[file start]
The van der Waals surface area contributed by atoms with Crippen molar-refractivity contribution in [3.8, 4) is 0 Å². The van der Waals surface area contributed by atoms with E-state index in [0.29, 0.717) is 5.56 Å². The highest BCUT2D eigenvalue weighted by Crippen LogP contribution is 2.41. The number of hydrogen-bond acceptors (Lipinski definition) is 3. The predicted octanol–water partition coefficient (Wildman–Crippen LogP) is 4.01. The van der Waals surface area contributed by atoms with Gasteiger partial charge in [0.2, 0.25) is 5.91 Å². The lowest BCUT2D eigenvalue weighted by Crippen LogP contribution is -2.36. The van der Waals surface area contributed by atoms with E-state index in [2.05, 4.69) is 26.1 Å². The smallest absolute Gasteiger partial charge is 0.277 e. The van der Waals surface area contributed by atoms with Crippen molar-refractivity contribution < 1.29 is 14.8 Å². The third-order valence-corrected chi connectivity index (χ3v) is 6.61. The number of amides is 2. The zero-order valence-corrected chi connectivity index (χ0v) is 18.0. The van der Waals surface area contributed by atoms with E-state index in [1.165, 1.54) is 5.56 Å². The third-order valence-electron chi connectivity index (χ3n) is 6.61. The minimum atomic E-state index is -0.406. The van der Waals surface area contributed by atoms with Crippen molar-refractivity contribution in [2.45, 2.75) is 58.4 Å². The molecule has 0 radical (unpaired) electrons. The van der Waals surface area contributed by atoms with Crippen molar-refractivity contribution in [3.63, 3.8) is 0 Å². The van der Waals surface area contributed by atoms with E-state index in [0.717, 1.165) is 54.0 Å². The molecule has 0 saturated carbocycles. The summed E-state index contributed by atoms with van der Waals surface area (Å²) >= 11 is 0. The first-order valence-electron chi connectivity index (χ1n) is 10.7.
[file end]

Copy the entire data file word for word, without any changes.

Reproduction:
The van der Waals surface area contributed by atoms with Crippen molar-refractivity contribution in [3.8, 4) is 0 Å². The van der Waals surface area contributed by atoms with E-state index in [0.29, 0.717) is 5.56 Å². The highest BCUT2D eigenvalue weighted by Crippen LogP contribution is 2.41. The number of hydrogen-bond acceptors (Lipinski definition) is 3. The predicted octanol–water partition coefficient (Wildman–Crippen LogP) is 4.01. The van der Waals surface area contributed by atoms with Gasteiger partial charge in [0.2, 0.25) is 5.91 Å². The lowest BCUT2D eigenvalue weighted by Crippen LogP contribution is -2.36. The van der Waals surface area contributed by atoms with E-state index in [2.05, 4.69) is 26.1 Å². The smallest absolute Gasteiger partial charge is 0.277 e. The van der Waals surface area contributed by atoms with Crippen molar-refractivity contribution < 1.29 is 14.8 Å². The third-order valence-corrected chi connectivity index (χ3v) is 6.61. The number of amides is 2. The zero-order valence-corrected chi connectivity index (χ0v) is 18.0. The van der Waals surface area contributed by atoms with E-state index in [1.165, 1.54) is 5.56 Å². The third-order valence-electron chi connectivity index (χ3n) is 6.61. The minimum atomic E-state index is -0.406. The van der Waals surface area contributed by atoms with Crippen molar-refractivity contribution in [2.45, 2.75) is 58.4 Å². The molecule has 0 radical (unpaired) electrons. The van der Waals surface area contributed by atoms with Crippen molar-refractivity contribution in [3.63, 3.8) is 0 Å². The van der Waals surface area contributed by atoms with E-state index in [0.717, 1.165) is 54.0 Å². The molecule has 0 saturated carbocycles. The summed E-state index contributed by atoms with van der Waals surface area (Å²) >= 11 is 0. The first-order valence-electron chi connectivity index (χ1n) is 10.7.